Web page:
2. First, you fail to distinguish between mythology and religion. The former is generally subsumed under the latter as a component of its transmission. However, there are those like Joseph Campbell and Mircea Eliade, your apparent mentor, who regard mythology as the broader term, designating a collection of symbolic images and metaphoric narratives that are universal in human experience and intended to awaken consciousness to its meaning and being within its existence.

    It is in this context that Campbell called religion misunderstood mythology. Religion invariably imposes factuality and historicity on an experience of illumination and insight that is instead intended to be dimensionless, not localized either in time or space. Eliade discusses at length the trans-dimensional nature of sacred time and sacred space and the way in which religions, especially Judaism and Christianity, radically altered the concept. The referents of three great world religions are to places and events fixed in historical time and space. Their insistence on this literalness in doctrine, on the “truth” of their contrary and contending interpretations even about their supposedly common divine father, results in the on-going madness of their trying to drop bombs on each other in the name of religion. And it is in this context that Campbell called religion a “defense against the experience of God.”

    In contrast, the referents of mythology are to places and events unfixed from the temporal or spatial and so evocative of the transcendent, and like art, expressive of “not primarily a thought or even a feeling, but an impact.”

    Second, you skate dangerously close to pantheism when you describe the cosmic order “as a manifestation of the divine presence.” The Catholic Church has been very adamant on rejecting this linkage. At any rate, it is a vast leap in faith to conclude that this cosmic order “By its very existence, … reveals the rationality of God.” Looking at nature ravenous in tooth and claw might as easily lead to the opposite conclusion of an order devoid of divinity. In either case, it is a matter of interpretation, not “gospel” truth.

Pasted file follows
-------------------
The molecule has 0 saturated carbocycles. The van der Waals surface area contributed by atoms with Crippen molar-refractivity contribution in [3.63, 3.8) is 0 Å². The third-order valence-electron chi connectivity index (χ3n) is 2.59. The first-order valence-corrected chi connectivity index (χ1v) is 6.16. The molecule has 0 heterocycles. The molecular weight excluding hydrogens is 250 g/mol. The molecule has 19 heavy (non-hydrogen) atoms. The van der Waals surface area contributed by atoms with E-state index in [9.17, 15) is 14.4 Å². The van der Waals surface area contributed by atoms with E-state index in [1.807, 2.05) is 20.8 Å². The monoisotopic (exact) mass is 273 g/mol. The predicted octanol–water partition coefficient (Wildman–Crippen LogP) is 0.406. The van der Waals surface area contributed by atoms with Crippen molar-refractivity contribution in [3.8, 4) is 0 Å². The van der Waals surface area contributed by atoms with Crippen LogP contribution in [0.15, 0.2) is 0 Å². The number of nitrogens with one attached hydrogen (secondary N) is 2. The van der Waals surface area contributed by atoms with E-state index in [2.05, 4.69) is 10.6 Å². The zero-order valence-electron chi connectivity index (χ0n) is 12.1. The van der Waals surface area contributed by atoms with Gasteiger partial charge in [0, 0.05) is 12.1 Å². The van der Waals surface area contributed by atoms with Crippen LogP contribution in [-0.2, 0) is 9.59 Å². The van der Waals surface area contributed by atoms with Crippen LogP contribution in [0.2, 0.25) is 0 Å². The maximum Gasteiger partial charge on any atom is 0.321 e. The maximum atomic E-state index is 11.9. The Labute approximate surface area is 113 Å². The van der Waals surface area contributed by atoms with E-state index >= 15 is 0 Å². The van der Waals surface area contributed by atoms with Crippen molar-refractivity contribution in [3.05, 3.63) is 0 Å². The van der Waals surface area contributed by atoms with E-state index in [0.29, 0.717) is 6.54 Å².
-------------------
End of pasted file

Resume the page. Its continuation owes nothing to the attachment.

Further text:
Finally your contention that religion without qualification posits a Divinity “that is supremely good, powerful, majestic, beautiful, rational, and just” is utter nonsense. You are, of course, speaking solely in the context of a western Deity, more particularly a Christian one. But religion generally subscribes to no such list of predicates. Islam, for example, firmly rejects any such attributes as merely human qualities whereas Allah is not bound by notions of goodness or justice or rationality but is entirely unconstrained in the exercise of his arbitrary and capricious Will. Even so-called natural laws of cause and effect, those that you assume reflect a Divine rationality at work in the cosmic order, do not apply to Allah and are inoperative in a world entirely dependent on his constant intervention and maintenance.